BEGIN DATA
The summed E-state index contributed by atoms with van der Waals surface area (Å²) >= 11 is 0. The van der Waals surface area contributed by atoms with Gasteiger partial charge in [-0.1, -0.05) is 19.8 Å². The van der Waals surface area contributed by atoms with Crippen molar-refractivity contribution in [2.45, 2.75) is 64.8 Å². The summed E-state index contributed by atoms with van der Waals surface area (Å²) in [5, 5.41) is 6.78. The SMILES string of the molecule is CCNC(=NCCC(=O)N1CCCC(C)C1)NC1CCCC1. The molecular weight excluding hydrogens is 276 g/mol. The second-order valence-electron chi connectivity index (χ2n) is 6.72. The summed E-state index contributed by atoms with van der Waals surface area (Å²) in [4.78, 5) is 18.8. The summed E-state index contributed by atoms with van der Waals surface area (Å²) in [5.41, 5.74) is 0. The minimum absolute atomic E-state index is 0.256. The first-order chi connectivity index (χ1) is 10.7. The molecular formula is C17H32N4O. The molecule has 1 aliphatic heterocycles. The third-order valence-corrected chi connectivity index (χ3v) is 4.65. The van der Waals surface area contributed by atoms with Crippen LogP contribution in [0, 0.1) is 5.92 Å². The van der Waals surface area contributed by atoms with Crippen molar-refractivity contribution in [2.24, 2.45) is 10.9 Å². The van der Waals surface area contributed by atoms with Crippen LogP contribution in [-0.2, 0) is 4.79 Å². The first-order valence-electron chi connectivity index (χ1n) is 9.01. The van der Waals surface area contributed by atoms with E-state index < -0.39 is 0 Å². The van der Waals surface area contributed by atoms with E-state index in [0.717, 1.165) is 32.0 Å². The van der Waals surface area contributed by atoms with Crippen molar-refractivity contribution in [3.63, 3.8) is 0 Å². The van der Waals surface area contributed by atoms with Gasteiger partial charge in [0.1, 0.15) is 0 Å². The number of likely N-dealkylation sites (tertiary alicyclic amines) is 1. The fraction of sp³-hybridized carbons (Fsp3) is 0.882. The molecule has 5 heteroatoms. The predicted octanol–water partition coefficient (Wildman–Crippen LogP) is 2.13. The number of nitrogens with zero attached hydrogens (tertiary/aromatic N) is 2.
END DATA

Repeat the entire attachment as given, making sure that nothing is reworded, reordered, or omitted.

The summed E-state index contributed by atoms with van der Waals surface area (Å²) >= 11 is 0. The van der Waals surface area contributed by atoms with Gasteiger partial charge in [-0.1, -0.05) is 19.8 Å². The van der Waals surface area contributed by atoms with Crippen molar-refractivity contribution in [2.45, 2.75) is 64.8 Å². The summed E-state index contributed by atoms with van der Waals surface area (Å²) in [5, 5.41) is 6.78. The SMILES string of the molecule is CCNC(=NCCC(=O)N1CCCC(C)C1)NC1CCCC1. The molecular weight excluding hydrogens is 276 g/mol. The second-order valence-electron chi connectivity index (χ2n) is 6.72. The summed E-state index contributed by atoms with van der Waals surface area (Å²) in [4.78, 5) is 18.8. The summed E-state index contributed by atoms with van der Waals surface area (Å²) in [5.41, 5.74) is 0. The minimum absolute atomic E-state index is 0.256. The first-order chi connectivity index (χ1) is 10.7. The molecular formula is C17H32N4O. The molecule has 1 aliphatic heterocycles. The third-order valence-corrected chi connectivity index (χ3v) is 4.65. The van der Waals surface area contributed by atoms with Crippen LogP contribution in [0, 0.1) is 5.92 Å². The van der Waals surface area contributed by atoms with Crippen molar-refractivity contribution in [2.24, 2.45) is 10.9 Å². The van der Waals surface area contributed by atoms with Crippen LogP contribution in [-0.2, 0) is 4.79 Å². The first-order valence-electron chi connectivity index (χ1n) is 9.01. The van der Waals surface area contributed by atoms with E-state index < -0.39 is 0 Å². The van der Waals surface area contributed by atoms with E-state index in [0.717, 1.165) is 32.0 Å². The van der Waals surface area contributed by atoms with Crippen molar-refractivity contribution in [3.63, 3.8) is 0 Å². The van der Waals surface area contributed by atoms with Gasteiger partial charge in [0.1, 0.15) is 0 Å². The number of likely N-dealkylation sites (tertiary alicyclic amines) is 1. The fraction of sp³-hybridized carbons (Fsp3) is 0.882. The molecule has 5 heteroatoms. The predicted octanol–water partition coefficient (Wildman–Crippen LogP) is 2.13. The number of nitrogens with zero attached hydrogens (tertiary/aromatic N) is 2.